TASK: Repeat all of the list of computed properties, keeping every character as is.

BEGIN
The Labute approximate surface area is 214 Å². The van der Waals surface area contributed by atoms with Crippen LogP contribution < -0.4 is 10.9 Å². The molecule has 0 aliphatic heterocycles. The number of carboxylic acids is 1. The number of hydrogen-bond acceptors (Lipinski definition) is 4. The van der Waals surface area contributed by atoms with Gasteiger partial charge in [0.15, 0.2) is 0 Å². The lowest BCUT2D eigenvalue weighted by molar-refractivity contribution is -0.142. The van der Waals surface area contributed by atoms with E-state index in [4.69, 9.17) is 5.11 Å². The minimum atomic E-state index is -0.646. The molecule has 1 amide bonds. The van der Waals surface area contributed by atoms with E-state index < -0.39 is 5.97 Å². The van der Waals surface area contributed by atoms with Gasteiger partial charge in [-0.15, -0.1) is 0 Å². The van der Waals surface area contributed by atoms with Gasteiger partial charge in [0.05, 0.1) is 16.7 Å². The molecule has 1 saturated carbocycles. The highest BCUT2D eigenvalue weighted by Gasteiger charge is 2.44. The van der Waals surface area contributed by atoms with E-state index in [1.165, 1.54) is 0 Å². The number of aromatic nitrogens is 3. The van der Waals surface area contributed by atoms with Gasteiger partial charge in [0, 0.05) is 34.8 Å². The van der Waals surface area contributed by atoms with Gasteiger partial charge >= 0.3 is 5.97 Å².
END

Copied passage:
The Labute approximate surface area is 214 Å². The van der Waals surface area contributed by atoms with Crippen LogP contribution < -0.4 is 10.9 Å². The molecule has 0 aliphatic heterocycles. The number of carboxylic acids is 1. The number of hydrogen-bond acceptors (Lipinski definition) is 4. The van der Waals surface area contributed by atoms with Gasteiger partial charge in [0.15, 0.2) is 0 Å². The lowest BCUT2D eigenvalue weighted by molar-refractivity contribution is -0.142. The van der Waals surface area contributed by atoms with E-state index in [4.69, 9.17) is 5.11 Å². The minimum atomic E-state index is -0.646. The molecule has 1 amide bonds. The van der Waals surface area contributed by atoms with E-state index < -0.39 is 5.97 Å². The van der Waals surface area contributed by atoms with Gasteiger partial charge in [-0.15, -0.1) is 0 Å². The van der Waals surface area contributed by atoms with Gasteiger partial charge in [0.05, 0.1) is 16.7 Å². The molecule has 1 saturated carbocycles. The highest BCUT2D eigenvalue weighted by Gasteiger charge is 2.44. The van der Waals surface area contributed by atoms with E-state index in [1.165, 1.54) is 0 Å². The number of aromatic nitrogens is 3. The van der Waals surface area contributed by atoms with Gasteiger partial charge in [0, 0.05) is 34.8 Å². The van der Waals surface area contributed by atoms with Gasteiger partial charge >= 0.3 is 5.97 Å².